02/25/2019 15:42 EST | Updated 02/25/2019 15:45 EST

Lisa MacLeod Denies Freezing Autism Treatment Waiting List

Ontario directed service providers not to take new clients in the fall.

Ontario Minister Lisa Macleod talks with the media at the Ontario legislature in Toronto on Aug. 2, 2018.

TORONTO — Ontario's social services ministry directed autism therapy providers in the fall to only take on new clients with previous service commitments, but the minister denied Monday that the move amounted to freezing the wait list for treatment.

The revelation of the directive comes amid anger from parents and advocates over the government's new autism program, which they say will leave many kids without the level of treatment they need.

Children, Community and Social Services Minister Lisa MacLeod has said the changes are intended to clear the wait list of 23,000 children, as many have been waiting years for services.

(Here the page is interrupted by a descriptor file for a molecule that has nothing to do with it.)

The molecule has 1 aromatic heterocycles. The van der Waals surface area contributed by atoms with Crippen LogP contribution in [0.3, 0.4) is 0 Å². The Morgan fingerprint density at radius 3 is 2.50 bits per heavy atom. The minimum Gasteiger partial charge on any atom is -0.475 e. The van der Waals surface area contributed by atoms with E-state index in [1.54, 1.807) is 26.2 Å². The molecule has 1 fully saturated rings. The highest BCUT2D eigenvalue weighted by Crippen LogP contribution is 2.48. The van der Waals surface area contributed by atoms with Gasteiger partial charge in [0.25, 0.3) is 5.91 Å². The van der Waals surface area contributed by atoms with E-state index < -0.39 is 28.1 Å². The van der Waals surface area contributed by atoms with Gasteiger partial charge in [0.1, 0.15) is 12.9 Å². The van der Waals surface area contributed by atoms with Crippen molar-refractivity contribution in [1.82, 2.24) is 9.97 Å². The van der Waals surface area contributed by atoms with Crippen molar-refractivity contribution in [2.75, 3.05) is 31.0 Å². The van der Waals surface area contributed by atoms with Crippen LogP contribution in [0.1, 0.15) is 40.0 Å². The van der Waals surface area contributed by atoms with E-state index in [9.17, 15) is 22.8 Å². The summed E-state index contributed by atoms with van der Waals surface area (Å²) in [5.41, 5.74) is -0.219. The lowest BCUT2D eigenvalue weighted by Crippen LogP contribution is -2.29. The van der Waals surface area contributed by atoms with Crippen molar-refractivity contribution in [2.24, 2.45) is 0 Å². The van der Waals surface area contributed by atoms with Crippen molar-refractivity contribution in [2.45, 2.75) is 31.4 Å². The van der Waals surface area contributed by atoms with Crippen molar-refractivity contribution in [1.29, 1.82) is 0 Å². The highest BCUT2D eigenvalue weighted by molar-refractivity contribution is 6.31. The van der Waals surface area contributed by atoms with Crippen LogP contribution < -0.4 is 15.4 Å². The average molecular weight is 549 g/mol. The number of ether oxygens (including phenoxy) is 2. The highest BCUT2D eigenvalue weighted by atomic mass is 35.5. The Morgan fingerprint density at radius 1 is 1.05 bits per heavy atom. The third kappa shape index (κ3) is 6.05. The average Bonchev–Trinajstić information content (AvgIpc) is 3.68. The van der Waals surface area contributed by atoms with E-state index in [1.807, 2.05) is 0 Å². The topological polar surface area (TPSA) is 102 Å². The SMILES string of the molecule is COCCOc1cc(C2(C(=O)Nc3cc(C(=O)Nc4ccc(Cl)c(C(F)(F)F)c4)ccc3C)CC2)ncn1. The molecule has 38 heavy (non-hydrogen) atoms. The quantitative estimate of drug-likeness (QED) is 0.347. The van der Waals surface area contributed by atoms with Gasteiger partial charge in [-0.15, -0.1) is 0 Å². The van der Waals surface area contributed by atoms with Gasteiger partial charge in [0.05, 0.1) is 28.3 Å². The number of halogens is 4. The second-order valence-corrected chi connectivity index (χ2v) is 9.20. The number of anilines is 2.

The ministry said in a statement Monday that in October agencies were told to only bring new clients into treatment if service commitments had already been made — confirmation the government provided after reports of the situation started circulating over the weekend.

"You are only bringing new clients into evidence-based behavioural service from those families to whom previous service commitments have been made," the government told service providers in the fall.

Government documents suggest that service providers were instructed not to tell families about the directive.

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MacLeod denied that making no new offers of service beyond existing commitments amounted to a freeze.

"We never at one point in time said we were freezing, but there was only so much money that we were able to offer," MacLeod said.

She has said that the program was bankrupt when her government came to power last year and that it need a one-time cash infusion of $100 million just to keep it afloat.

Heather Jensen's nearly four-year-old daughter has been on the wait list for two years and was told in December that she had been approved for the autism program, but after filling out paperwork in January, she never heard back.

"You have this hope inside you that some of these things you can't deal with alone as a parent she's going to have once she starts therapy, and that just was shattered," Jensen said. "We sat there for the last two months waiting for that phone call for her to start therapy and it was never going to come."

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